Cambridge wins drug royalties battle

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The Independent Online

Cambridge Antibody Technology, one of the UK's oldest biotech companies, has emerged triumphant in its 18 month-long legal battle to claim unpaid royalties on a blockbuster drug.

Cambridge Antibody Technology, one of the UK's oldest biotech companies, has emerged triumphant in its 18 month-long legal battle to claim unpaid royalties on a blockbuster drug.

The High Court ruled yesterday that Abbott Laboratories, the US pharmaceuticals giant, had violated an agreement when it unilaterally cut the payments due to CAT on Humira, a billion-dollar rheumatoid arthritis treatment developed using the UK company's technology.

The ruling means CAT is owed $30m (£15m) in back pay and will receive royalties of more than 5 per cent of future sales, compared with the 2 per cent Abbott had indicated it would pay. The difference could amount to several hundred million pounds, and is critical to the financial future of loss-making CAT. Abbott said it was disappointed and that it had requested an appeal, an application for which will be heard alongside the discussion of costs late next month.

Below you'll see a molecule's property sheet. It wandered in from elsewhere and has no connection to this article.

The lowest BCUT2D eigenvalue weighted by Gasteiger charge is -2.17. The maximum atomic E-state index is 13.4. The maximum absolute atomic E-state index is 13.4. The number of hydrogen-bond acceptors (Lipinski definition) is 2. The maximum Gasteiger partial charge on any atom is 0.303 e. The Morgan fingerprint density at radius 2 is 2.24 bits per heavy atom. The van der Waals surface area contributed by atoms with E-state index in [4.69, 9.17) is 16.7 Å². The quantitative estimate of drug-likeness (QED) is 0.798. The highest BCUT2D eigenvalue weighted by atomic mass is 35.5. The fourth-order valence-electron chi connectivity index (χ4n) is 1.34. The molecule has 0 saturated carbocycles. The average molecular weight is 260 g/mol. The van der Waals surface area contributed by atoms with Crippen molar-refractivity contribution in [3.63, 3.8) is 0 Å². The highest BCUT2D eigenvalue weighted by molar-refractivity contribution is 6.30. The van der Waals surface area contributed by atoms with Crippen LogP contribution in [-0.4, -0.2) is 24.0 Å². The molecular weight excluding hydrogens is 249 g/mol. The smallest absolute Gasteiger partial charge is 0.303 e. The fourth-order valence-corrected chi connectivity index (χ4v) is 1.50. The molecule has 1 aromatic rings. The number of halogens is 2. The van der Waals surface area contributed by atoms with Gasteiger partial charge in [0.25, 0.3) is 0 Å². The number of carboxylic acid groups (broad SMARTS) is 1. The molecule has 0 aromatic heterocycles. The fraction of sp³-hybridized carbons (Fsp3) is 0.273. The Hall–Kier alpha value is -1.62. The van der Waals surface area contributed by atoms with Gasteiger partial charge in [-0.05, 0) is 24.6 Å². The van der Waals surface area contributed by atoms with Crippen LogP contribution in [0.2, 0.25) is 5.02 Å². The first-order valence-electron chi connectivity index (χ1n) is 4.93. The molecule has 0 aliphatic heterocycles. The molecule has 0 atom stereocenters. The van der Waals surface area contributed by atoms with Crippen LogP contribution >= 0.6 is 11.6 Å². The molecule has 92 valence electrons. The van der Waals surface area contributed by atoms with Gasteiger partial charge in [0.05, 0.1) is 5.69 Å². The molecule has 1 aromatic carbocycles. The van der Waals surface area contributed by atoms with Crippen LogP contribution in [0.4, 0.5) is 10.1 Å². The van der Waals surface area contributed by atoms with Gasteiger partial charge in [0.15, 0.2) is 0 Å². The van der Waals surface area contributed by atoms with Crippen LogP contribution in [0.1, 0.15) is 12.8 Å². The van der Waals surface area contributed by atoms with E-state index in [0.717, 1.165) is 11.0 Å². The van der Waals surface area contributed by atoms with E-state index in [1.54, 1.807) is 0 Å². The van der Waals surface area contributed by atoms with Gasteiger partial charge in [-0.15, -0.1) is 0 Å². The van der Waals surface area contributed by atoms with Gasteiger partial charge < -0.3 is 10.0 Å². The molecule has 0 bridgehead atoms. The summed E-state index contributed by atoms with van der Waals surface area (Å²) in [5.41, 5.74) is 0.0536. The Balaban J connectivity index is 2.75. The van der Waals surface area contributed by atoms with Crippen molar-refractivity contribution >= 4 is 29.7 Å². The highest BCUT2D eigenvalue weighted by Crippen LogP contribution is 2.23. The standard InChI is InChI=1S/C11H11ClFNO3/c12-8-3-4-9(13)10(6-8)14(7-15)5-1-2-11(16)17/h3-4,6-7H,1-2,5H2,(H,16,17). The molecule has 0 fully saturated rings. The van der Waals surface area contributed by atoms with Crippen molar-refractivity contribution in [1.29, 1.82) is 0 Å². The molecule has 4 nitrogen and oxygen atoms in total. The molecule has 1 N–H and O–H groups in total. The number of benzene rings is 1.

CAT shares were briefly suspended in the run-up to the judgment to allow the company to make a Stock Exchange announcement. They jumped 28 per cent on their return, closing up 13 per cent at 713.5p.

Peter Chambré, the chief executive, said the victory vindicated his decision not to settle with Abbott at a low royalty rate, and would give the company greater financial flexibility in its dealings with AstraZeneca, the UK pharmaceutical giant with whom it has entered a wide-ranging partnership deal. Under that deal, CAT has the option of sharing the costs of developing new drugs, in return for a higher royalty on any products that reach the market.

Mr Chambré said: "If we now have greater royalties coming in, we have greater flexibility to opt in to those programmes, and therefore keep a greater share of the benefits."

The Abbott case centred on whether Abbott's original deal to license CAT's technology - which helps develops drugs based on the human immune system - allows Abbott to offset royalties to third parties against those that are due to CAT.

Mr Justice Laddie, handing down his judgment, said. "It is overwhelmingly likely that CAT's case as to what was the mutual and real intention and agreement of the parties is correct."

The uncertainty surrounding CAT's future cash flows had overhung its shares and put the company in a strategic bind. The emergence of the dispute also put an end to CAT's hopes of acquiring Oxford GlycoSciences, a biotech group which was won by CAT's rival Celltech.

Sally Bennett, at INH Financial Markets, said: "This is a very strong judgment and good news for CAT. It means they have no requirement to come back to the market for further funds, unless there is a new product they want to license in."

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